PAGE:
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Foster parents allowed others to watch toddler who wandered

Child placed in new foster home

Tuesday, July 16, 2002

By Barbara White Stack, Post-Gazette Staff Writer

The 2-year-old boy found wandering along a Knoxville street Sunday evening is a foster child whose foster parents had left him with relatives to watch for the weekend without seeking permission from the Allegheny County Office of Children, Youth and Families.

Authorities yesterday released this photo of a baby boy, shown sleeping, who had been found wandering along a Knoxville street Sunday evening. The child had been in custody of foster parents. He now has been placed with a different foster family.

The relatives, whom police declined to identify, allowed their 15-year-old daughter to take the toddler to a nearby park, authorities said. She lost track of the boy there. She returned home to report the child missing to her parents, who then ran out to search for him. They notified police officers who were in the area.

Residents found the boy unharmed in the 300 block of Zara Street around 9:30 p.m.

Police took the child to Children's Hospital as a precautionary measure, and CYF placed him in a different foster home. CYF is expected to seek a juvenile court judge's approval for that move at a hearing tomorrow.

Foster parents are prohibited from allowing others to watch the children in their care without first seeking permission from CYF.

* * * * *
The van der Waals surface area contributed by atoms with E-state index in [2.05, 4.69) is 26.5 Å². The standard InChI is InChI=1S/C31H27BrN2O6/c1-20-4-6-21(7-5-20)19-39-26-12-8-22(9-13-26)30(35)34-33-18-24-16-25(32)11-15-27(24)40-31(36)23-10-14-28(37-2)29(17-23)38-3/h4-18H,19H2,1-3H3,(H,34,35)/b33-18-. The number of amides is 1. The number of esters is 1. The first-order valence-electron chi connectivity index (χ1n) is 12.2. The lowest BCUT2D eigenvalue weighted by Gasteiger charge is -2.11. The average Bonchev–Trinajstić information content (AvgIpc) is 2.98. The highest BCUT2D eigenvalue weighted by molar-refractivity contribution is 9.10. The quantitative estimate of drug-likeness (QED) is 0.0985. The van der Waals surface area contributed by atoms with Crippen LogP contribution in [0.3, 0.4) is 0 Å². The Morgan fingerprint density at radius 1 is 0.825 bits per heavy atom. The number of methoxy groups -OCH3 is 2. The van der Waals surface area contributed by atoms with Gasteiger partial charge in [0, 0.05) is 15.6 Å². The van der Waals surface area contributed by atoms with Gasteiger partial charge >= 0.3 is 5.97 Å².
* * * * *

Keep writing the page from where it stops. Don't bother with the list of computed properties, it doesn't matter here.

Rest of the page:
In this case, the foster parents, who had two other children in their care as well, failed to do that, county officials said.

The policy is designed to ensure that foster children are cared for only by qualified people who are trained and who do not have criminal records.

"Our policy is very clear," said Marc Cherna, director of the county's Department of Human Services. "It prohibits foster parents from allowing others to watch foster children without prior approval from CYF. If people violate a CYF policy, we take appropriate action."

That could range from firing the foster parents to simply removing all foster children until CYF can be sure the foster home is safe and the situation will not recur.

Cherna is prohibited by state law from specifically discussing an incident involving a foster child. He also declined to name the foster parents or say what sanction CYF would impose, if any.

"Of course, we do everything we can to make sure kids are cared for appropriately," he said. "Obviously, it is not our intention to have kids wander away from their parents or foster parents."

Pittsburgh police would not say whether they would file charges against the girl who lost the toddler or against her parents.

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